Steps to Confrontation

Confronting sin in another person’s life can be a challenging thing to do, but it is essential if we desire to “spur one another along in love and good deeds” (Hebrews 10:24). One of our 9 Essentials of Healthy Groups is Scripture. We rely on the truth of God’s Word as the final authority in our lives and in our Community Groups. God’s Word is profitable for teaching, rebuke, correction, and training in righteousness (2 Timothy 3:16), so let’s dive into how the Scripture can inform us in this area of confrontation.

Prepare for the conversation – “The heart of the righteous ponders how to answer, but the mouth of the wicked pours out evil things.” (Proverbs 15:28)

  • When we see sin in someone’s life, it may be tempting to go on the attack right away. While we should never shy away from confronting sin, it is important to have a game plan. Think through ways that you can tactfully bring the problem to their attention. Consider things like time and place to bring up the issue, and be mindful of ways that you are given to sin yourself. Remember what Matthew 7 says about getting the log out of your own eye first!

Affirm your relationship – “Faithful are the wounds of a friend; profuse are the kisses of an enemy.” (Proverbs 27:6)

  • When you rebuke someone’s sin, it can be a very hard thing for them to hear. It is important for them to understand that you are coming at the situation from a place of love towards them, and a desire to see them be more like Jesus. Take some time before diving into the problem to tell them why you appreciate them or to simply affirm your love for them.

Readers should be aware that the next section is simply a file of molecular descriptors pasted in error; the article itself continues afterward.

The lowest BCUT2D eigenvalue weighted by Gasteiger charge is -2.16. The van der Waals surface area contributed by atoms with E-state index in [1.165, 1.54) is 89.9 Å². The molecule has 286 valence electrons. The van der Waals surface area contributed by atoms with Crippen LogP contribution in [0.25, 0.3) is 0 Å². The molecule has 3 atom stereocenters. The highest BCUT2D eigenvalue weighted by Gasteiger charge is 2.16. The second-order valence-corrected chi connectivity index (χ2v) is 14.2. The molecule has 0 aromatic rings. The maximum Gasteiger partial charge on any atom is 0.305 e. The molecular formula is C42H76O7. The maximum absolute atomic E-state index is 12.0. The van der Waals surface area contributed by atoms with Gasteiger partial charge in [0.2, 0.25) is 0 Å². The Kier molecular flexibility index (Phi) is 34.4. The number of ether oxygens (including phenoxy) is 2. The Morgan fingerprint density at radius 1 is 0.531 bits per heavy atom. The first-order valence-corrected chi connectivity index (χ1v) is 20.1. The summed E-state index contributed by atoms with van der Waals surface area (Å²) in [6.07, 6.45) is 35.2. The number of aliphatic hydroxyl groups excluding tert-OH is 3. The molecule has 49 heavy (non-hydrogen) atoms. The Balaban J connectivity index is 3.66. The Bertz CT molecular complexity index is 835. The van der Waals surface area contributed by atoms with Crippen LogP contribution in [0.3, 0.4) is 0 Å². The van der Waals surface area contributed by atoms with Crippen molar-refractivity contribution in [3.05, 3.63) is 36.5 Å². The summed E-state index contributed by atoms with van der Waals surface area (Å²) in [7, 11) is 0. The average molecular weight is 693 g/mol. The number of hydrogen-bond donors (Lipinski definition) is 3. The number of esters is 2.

Attack the problem, not the person – “Therefore, having put away falsehood, let each one of you speak the truth with his neighbor, for we are members one of another. Be angry and do not sin; do not let the sun go down on your anger, and give no opportunity to the devil… Let no corrupting talk come out of your mouths, but only such as is good for building up, as fits the occasion, that it may give grace to those who hear. And do not grieve the Holy Spirit of God, by whom you were sealed for the day of redemption. Let all bitterness and wrath and anger and clamor and slander be put away from you, along with all malice. Be kind to one another, tenderhearted, forgiving one another, as God in Christ forgave you.” (Ephesians 4:25-27, 29-32)

  • Be honest, but always speak the truth in love (Ephesians 4:15).
  • Avoid “unwholesome words” that attack a person’s character, tear down, or hinder growth (James 3:5-12).
  • Our words should always be edifying, giving grace with an aim at producing growth in the person we are confronting. Zero in on the conflict and be solution-oriented!

Leave them with hope and a plan – “And I am sure of this, that he who began a good work in you will bring it to completion at the day of Jesus Christ.” (Philippians 1:6)

  • Remind the person of the Gospel and the hope we have in Christ! If someone is a child of God, then their old, sinful bodies have been crucified with Christ and they no longer have to be a slave of sin (Romans 6).
  • Come up with specific steps for change. What is something they can do this week to put off their sinful behaviors and replace them with God-honoring ones?
  • Avoid vague commitments. Be intentional. (Example: Instead of saying “I will try to love my spouse better this week” say “I will make a point to cook my spouse their favorite meal this Friday night.”)


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